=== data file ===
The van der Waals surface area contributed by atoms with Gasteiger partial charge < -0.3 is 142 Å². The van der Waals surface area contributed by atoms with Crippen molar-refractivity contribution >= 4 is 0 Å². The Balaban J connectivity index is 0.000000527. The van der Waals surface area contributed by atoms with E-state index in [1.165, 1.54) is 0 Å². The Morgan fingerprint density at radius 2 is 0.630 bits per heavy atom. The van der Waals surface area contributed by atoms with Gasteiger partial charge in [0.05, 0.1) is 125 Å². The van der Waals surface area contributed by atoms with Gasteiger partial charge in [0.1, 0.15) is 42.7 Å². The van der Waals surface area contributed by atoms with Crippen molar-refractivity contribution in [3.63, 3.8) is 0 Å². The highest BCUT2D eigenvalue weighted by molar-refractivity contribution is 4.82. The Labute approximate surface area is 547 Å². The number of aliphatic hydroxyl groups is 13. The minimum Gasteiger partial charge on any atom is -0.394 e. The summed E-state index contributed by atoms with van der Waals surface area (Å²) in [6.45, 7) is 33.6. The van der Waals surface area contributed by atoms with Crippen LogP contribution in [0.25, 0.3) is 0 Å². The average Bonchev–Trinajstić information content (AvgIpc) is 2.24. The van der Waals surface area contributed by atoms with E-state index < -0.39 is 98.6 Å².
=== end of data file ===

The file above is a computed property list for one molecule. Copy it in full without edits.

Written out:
The van der Waals surface area contributed by atoms with Gasteiger partial charge < -0.3 is 142 Å². The van der Waals surface area contributed by atoms with Crippen molar-refractivity contribution >= 4 is 0 Å². The Balaban J connectivity index is 0.000000527. The van der Waals surface area contributed by atoms with E-state index in [1.165, 1.54) is 0 Å². The Morgan fingerprint density at radius 2 is 0.630 bits per heavy atom. The van der Waals surface area contributed by atoms with Gasteiger partial charge in [0.05, 0.1) is 125 Å². The van der Waals surface area contributed by atoms with Gasteiger partial charge in [0.1, 0.15) is 42.7 Å². The van der Waals surface area contributed by atoms with Crippen molar-refractivity contribution in [3.63, 3.8) is 0 Å². The highest BCUT2D eigenvalue weighted by molar-refractivity contribution is 4.82. The Labute approximate surface area is 547 Å². The number of aliphatic hydroxyl groups is 13. The minimum Gasteiger partial charge on any atom is -0.394 e. The summed E-state index contributed by atoms with van der Waals surface area (Å²) in [6.45, 7) is 33.6. The van der Waals surface area contributed by atoms with Crippen LogP contribution in [0.25, 0.3) is 0 Å². The average Bonchev–Trinajstić information content (AvgIpc) is 2.24. The van der Waals surface area contributed by atoms with E-state index < -0.39 is 98.6 Å².